Lucas Kelley is a sixth-year PhD candidate in the Department of History at UNC-Chapel Hill. He received a BA in history from Centre College and an MA in history from Virginia Polytechnic Institute and State University. His research focuses on the interaction between Native nations and US federal and state governments in the Tennessee and Cumberland River Valleys. He is especially interested in the significance of territoriality—the political control, social organization, and cultural importance of territory—to changing notions of nationhood among Cherokees, Chickasaws, and white intruders. From 2017-2018, Lucas held a shared graduate research assistantship in community history and archiving with the UNC Southern Historical Collection and the Community Histories Workshop, and in 2018-2019, he was a Maynard Adams Fellow for the Public Humanities. He is the 2019 recipient of the Southern Historical Association’s William F. Holmes Prize for the best paper delivered at the annual meeting by a graduate student or junior faculty member.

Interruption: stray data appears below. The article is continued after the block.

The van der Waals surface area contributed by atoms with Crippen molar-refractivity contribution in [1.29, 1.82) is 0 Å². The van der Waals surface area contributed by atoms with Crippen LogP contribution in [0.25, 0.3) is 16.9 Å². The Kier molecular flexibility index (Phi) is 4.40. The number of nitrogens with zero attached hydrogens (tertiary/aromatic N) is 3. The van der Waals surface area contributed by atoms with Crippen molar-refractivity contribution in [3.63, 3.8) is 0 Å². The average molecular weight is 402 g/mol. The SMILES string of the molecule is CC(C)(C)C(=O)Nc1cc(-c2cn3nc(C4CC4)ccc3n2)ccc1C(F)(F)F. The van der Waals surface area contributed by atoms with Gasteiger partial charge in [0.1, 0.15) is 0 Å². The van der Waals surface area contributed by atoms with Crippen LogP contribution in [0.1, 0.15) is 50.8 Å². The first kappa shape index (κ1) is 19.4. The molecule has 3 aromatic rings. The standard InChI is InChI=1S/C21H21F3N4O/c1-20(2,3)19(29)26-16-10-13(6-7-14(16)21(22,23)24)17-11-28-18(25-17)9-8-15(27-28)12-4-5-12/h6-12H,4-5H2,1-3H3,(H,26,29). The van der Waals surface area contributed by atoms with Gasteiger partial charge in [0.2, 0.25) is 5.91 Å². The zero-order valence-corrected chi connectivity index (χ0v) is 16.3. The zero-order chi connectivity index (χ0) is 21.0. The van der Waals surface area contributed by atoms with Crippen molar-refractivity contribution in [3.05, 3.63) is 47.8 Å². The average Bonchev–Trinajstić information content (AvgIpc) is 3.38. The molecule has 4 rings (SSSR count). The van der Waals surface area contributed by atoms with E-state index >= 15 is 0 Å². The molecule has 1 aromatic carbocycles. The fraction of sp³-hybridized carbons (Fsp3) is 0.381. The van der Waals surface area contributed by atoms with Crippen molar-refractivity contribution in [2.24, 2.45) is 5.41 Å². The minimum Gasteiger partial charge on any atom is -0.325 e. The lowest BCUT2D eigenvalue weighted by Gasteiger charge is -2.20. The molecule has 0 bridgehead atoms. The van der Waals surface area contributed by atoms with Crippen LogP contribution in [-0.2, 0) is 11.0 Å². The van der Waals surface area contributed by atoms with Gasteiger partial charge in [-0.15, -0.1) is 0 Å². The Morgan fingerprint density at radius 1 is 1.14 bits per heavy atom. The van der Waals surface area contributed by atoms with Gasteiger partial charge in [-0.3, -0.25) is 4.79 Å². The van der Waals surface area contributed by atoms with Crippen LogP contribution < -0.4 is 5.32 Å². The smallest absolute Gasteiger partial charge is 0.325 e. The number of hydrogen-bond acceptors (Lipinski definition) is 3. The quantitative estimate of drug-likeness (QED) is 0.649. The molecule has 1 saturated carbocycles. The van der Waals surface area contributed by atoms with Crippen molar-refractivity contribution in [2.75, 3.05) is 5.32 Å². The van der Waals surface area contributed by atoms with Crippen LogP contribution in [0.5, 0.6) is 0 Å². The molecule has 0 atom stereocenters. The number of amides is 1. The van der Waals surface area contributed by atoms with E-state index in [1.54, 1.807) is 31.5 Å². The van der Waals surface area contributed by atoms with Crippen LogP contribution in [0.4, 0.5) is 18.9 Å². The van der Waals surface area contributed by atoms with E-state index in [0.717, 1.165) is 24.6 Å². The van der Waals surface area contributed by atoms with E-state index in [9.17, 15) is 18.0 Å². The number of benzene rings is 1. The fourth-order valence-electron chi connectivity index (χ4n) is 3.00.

Dissertation Title: “‘We Will Mark a Line for the White People’: Territoriality and Nation-Making in the Tennessee and Cumberland River Valleys, 1770-1820”